Tootsie Roll maintains independence during times of consolidation
CHICAGO The news of the pending sale of Wrigley to Mars this week has left speculators scanning the market for other independent confectioners who have withstood looming threats of consolidation. But one American candy industry stalwart, Tootsie Roll, seems to have no plans to sell any time soon.
Family-owned and led by 88-year-old chief executive officer Melvin Gordon and his wife, 76-year-old president Ellen Gordon, have been mum with their shareholders on the topic of selling.
Many shareholders, and even he company’s stock analyst, have indicated that they thought a sale such as the transaction that put Wrigley in the hands of Mars would be the best thing for Tootsie Roll. Some believe that leadership by an industry giant might help grow distribution and sales and keep the candy company afloat in a rough economy—especially in overseas markets where growth is projected.
Tootsie Roll reported that its profit fell by 22 percent last year and its first quarter of 2008 was even worse. The company said that it is suffering from the soaring costs of ingredients.
But despite its losses, the company has been moot on the topic of potential buyers and its current leadership appears to be firmly in place.
San Francisco drug stores face possible ban on tobacco sales
SAN FRANCISCO A proposed ordinance to ban the sale of cigarettes and other tobacco items from San Francisco drug stores could be in place by the end of this week.
The law, proposed by Mayor Gavin Newsom last Tuesday, would put a ban on tobacco sales at any stores with pharmacies, but would not include big box chain stores, like Costco, or grocery stores. A spokesperson for the mayor said that this ordinance is part of a series of actions supported by Mayor Newsom to promote independent healthy living.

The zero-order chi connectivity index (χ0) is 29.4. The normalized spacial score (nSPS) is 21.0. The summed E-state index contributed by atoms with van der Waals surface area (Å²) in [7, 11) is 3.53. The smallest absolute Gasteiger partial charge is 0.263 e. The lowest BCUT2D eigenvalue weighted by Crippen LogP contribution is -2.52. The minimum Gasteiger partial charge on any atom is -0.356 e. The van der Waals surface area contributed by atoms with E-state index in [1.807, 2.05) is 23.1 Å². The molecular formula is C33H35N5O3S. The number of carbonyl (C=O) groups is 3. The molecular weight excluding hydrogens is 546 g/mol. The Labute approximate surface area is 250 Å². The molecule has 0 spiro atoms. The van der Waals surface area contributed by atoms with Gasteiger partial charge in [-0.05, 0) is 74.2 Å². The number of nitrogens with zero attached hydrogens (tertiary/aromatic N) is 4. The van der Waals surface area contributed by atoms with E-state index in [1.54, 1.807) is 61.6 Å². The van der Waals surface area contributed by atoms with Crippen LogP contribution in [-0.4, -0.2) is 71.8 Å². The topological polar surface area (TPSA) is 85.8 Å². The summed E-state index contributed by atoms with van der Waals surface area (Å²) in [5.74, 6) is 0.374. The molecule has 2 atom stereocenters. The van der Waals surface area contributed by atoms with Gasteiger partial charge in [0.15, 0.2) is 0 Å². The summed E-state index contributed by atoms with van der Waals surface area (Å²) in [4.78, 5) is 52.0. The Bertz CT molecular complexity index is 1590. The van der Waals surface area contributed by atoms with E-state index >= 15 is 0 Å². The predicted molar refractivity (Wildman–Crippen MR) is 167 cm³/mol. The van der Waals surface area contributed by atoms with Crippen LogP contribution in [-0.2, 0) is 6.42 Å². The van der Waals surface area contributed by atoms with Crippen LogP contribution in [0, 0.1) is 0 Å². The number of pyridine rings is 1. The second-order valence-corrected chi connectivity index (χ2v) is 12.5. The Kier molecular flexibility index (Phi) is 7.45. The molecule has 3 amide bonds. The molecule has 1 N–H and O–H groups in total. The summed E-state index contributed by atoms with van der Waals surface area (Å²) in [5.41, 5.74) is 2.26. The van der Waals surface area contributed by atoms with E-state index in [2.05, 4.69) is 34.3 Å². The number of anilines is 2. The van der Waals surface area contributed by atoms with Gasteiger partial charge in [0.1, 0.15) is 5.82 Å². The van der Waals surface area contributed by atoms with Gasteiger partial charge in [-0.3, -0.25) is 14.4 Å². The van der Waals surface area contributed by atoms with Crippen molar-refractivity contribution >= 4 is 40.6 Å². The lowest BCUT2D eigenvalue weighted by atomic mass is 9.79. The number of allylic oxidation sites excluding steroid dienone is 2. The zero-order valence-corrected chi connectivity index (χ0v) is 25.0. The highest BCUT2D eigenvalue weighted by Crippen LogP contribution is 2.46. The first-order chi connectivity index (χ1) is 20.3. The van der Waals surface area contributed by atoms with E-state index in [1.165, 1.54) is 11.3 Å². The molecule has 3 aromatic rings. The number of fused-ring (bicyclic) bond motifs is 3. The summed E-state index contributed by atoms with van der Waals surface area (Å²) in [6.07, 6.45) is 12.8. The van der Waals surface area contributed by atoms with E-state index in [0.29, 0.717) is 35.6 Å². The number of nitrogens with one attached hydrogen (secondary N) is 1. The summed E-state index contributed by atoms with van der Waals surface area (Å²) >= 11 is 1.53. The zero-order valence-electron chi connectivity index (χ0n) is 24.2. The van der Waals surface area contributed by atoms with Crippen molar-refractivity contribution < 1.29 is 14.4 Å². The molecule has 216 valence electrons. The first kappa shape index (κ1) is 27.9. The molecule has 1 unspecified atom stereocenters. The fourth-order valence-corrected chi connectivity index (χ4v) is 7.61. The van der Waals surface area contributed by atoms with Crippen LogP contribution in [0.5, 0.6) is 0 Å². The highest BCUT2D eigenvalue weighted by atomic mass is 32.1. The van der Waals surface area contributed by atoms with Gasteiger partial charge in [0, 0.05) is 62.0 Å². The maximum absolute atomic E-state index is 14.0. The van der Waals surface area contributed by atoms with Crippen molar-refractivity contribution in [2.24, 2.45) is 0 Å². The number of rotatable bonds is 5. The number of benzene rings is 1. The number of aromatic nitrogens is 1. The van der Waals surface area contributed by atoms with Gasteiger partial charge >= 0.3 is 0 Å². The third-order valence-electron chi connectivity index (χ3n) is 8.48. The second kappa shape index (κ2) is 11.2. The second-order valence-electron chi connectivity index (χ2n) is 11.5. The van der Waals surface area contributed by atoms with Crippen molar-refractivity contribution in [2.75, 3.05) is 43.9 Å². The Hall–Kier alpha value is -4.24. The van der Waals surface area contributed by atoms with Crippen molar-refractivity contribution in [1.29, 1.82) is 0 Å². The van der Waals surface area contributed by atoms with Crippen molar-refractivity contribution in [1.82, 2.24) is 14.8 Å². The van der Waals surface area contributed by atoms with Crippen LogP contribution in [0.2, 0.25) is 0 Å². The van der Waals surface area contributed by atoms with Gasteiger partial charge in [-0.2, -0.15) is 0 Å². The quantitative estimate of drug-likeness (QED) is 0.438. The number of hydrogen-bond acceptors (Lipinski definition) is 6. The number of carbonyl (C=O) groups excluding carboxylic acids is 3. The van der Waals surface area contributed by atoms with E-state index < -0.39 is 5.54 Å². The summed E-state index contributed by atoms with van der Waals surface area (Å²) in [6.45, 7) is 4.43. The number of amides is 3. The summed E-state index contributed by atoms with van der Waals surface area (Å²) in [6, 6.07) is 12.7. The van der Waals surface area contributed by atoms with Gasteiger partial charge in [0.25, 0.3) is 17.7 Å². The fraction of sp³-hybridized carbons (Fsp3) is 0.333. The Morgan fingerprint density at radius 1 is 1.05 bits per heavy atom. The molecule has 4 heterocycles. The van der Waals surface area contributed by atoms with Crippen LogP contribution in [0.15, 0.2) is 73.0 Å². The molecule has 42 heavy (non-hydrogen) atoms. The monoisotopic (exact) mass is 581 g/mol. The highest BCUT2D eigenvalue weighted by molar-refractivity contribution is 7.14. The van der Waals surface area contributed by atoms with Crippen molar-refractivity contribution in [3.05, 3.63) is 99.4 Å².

“The spirit of this is that pharmacies are places people go to get better,” spokeswoman Giselle Barry said. “They shouldn’t be selling products that cause cancer.”
The new law would go into effect on Oct. 1. The San Francisco Department of Public Health [the regulator of tobacco sales in San Francisco] would be responsible for enforcement of the law and those in violation would have to pay fines of $100 to $1,000.
The proposed ordinance must have the approval of the Board of Supervisors. The topic is on the agenda for the Board’s City and County of San Francisco City Operations and Neighborhood Services Committee special meeting on Thursday.
General Mills names chief executive officer as chairman
MINNEAPOLIS General Mills said yesterday that it will appoint Kendall J. Powell to cover the job of chairman. Powell is already chief executive officer of the company.
Powell was voted by the board to take over duties as chairman on May 23, when Stephen Sanger, a 34-year veteran of the company, retires.
Sanger served as chairman and chief executive since he was elected to the seat, about 13 years ago. Powell, 54, joined the company in 1979 and was promoted to chief executive in September 2007.
Wall Street today reported that General Mills shares rose 16 cents to $61.83 during afternoon trading.